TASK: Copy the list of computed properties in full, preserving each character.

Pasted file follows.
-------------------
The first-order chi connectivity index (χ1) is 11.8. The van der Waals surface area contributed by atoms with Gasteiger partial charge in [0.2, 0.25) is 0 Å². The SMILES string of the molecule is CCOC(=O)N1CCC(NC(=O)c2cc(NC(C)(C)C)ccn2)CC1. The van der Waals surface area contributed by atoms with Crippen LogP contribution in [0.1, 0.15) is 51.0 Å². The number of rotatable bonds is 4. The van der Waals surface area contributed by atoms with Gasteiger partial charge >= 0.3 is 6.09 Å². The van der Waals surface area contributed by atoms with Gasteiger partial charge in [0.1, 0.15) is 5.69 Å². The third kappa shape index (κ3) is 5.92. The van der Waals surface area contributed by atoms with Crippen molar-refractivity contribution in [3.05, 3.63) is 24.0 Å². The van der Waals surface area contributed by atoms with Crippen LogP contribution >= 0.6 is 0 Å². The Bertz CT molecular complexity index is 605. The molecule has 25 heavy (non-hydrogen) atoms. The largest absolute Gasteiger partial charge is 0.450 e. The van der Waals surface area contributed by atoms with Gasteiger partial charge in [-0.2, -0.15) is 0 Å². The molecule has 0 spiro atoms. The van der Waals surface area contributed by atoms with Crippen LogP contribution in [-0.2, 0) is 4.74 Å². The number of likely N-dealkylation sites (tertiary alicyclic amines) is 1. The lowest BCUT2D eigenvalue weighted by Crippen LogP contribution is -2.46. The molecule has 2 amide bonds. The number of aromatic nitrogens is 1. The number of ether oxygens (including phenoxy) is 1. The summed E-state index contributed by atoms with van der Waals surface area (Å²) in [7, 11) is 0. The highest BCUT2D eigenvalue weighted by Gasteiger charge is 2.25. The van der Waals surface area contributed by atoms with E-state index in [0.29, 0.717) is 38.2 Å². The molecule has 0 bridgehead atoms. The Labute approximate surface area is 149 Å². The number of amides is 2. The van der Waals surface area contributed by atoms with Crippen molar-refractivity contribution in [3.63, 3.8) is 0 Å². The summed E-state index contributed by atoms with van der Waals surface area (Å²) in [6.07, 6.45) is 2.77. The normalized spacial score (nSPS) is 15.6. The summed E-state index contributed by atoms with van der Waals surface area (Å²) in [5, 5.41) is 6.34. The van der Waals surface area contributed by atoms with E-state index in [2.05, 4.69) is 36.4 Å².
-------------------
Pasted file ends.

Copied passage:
The first-order chi connectivity index (χ1) is 11.8. The van der Waals surface area contributed by atoms with Gasteiger partial charge in [0.2, 0.25) is 0 Å². The SMILES string of the molecule is CCOC(=O)N1CCC(NC(=O)c2cc(NC(C)(C)C)ccn2)CC1. The van der Waals surface area contributed by atoms with Crippen LogP contribution in [0.1, 0.15) is 51.0 Å². The number of rotatable bonds is 4. The van der Waals surface area contributed by atoms with Gasteiger partial charge >= 0.3 is 6.09 Å². The van der Waals surface area contributed by atoms with Gasteiger partial charge in [0.1, 0.15) is 5.69 Å². The third kappa shape index (κ3) is 5.92. The van der Waals surface area contributed by atoms with Crippen molar-refractivity contribution in [3.05, 3.63) is 24.0 Å². The van der Waals surface area contributed by atoms with Crippen LogP contribution >= 0.6 is 0 Å². The Bertz CT molecular complexity index is 605. The molecule has 25 heavy (non-hydrogen) atoms. The largest absolute Gasteiger partial charge is 0.450 e. The van der Waals surface area contributed by atoms with Gasteiger partial charge in [-0.2, -0.15) is 0 Å². The molecule has 0 spiro atoms. The van der Waals surface area contributed by atoms with Crippen LogP contribution in [-0.2, 0) is 4.74 Å². The number of likely N-dealkylation sites (tertiary alicyclic amines) is 1. The lowest BCUT2D eigenvalue weighted by Crippen LogP contribution is -2.46. The molecule has 2 amide bonds. The number of aromatic nitrogens is 1. The number of ether oxygens (including phenoxy) is 1. The summed E-state index contributed by atoms with van der Waals surface area (Å²) in [7, 11) is 0. The highest BCUT2D eigenvalue weighted by Gasteiger charge is 2.25. The van der Waals surface area contributed by atoms with E-state index in [0.29, 0.717) is 38.2 Å². The molecule has 0 bridgehead atoms. The Labute approximate surface area is 149 Å². The number of amides is 2. The van der Waals surface area contributed by atoms with Crippen molar-refractivity contribution in [3.63, 3.8) is 0 Å². The summed E-state index contributed by atoms with van der Waals surface area (Å²) in [6.07, 6.45) is 2.77. The normalized spacial score (nSPS) is 15.6. The summed E-state index contributed by atoms with van der Waals surface area (Å²) in [5, 5.41) is 6.34. The van der Waals surface area contributed by atoms with E-state index in [2.05, 4.69) is 36.4 Å².